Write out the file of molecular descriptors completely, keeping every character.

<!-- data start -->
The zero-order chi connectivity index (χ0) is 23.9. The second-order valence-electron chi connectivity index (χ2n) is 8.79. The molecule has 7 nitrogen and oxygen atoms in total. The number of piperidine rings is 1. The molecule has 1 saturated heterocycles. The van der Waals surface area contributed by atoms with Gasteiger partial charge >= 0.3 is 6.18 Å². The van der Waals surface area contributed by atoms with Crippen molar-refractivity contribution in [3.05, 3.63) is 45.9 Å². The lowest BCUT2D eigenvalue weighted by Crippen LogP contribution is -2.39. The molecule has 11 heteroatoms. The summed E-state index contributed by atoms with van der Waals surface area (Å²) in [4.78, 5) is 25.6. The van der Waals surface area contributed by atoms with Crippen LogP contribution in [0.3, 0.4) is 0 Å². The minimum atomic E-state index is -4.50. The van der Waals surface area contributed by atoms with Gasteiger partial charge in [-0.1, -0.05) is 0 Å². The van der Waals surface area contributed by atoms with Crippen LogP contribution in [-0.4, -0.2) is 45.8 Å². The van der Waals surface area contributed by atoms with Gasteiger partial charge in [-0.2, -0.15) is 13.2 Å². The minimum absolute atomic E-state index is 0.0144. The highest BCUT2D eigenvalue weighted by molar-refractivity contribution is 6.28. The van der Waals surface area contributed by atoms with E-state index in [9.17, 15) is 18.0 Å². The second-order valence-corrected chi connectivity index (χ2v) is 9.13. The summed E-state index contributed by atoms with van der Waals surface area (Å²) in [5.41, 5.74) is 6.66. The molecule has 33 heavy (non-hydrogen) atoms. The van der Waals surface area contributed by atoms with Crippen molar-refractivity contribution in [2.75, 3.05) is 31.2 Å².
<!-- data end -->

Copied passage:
The zero-order chi connectivity index (χ0) is 23.9. The second-order valence-electron chi connectivity index (χ2n) is 8.79. The molecule has 7 nitrogen and oxygen atoms in total. The number of piperidine rings is 1. The molecule has 1 saturated heterocycles. The van der Waals surface area contributed by atoms with Gasteiger partial charge >= 0.3 is 6.18 Å². The van der Waals surface area contributed by atoms with Crippen molar-refractivity contribution in [3.05, 3.63) is 45.9 Å². The lowest BCUT2D eigenvalue weighted by Crippen LogP contribution is -2.39. The molecule has 11 heteroatoms. The summed E-state index contributed by atoms with van der Waals surface area (Å²) in [4.78, 5) is 25.6. The van der Waals surface area contributed by atoms with Crippen LogP contribution in [0.3, 0.4) is 0 Å². The minimum atomic E-state index is -4.50. The van der Waals surface area contributed by atoms with Gasteiger partial charge in [-0.1, -0.05) is 0 Å². The van der Waals surface area contributed by atoms with Crippen LogP contribution in [-0.4, -0.2) is 45.8 Å². The van der Waals surface area contributed by atoms with Gasteiger partial charge in [-0.2, -0.15) is 13.2 Å². The minimum absolute atomic E-state index is 0.0144. The highest BCUT2D eigenvalue weighted by molar-refractivity contribution is 6.28. The van der Waals surface area contributed by atoms with E-state index in [9.17, 15) is 18.0 Å². The second-order valence-corrected chi connectivity index (χ2v) is 9.13. The summed E-state index contributed by atoms with van der Waals surface area (Å²) in [5.41, 5.74) is 6.66. The molecule has 33 heavy (non-hydrogen) atoms. The van der Waals surface area contributed by atoms with Crippen molar-refractivity contribution in [2.75, 3.05) is 31.2 Å².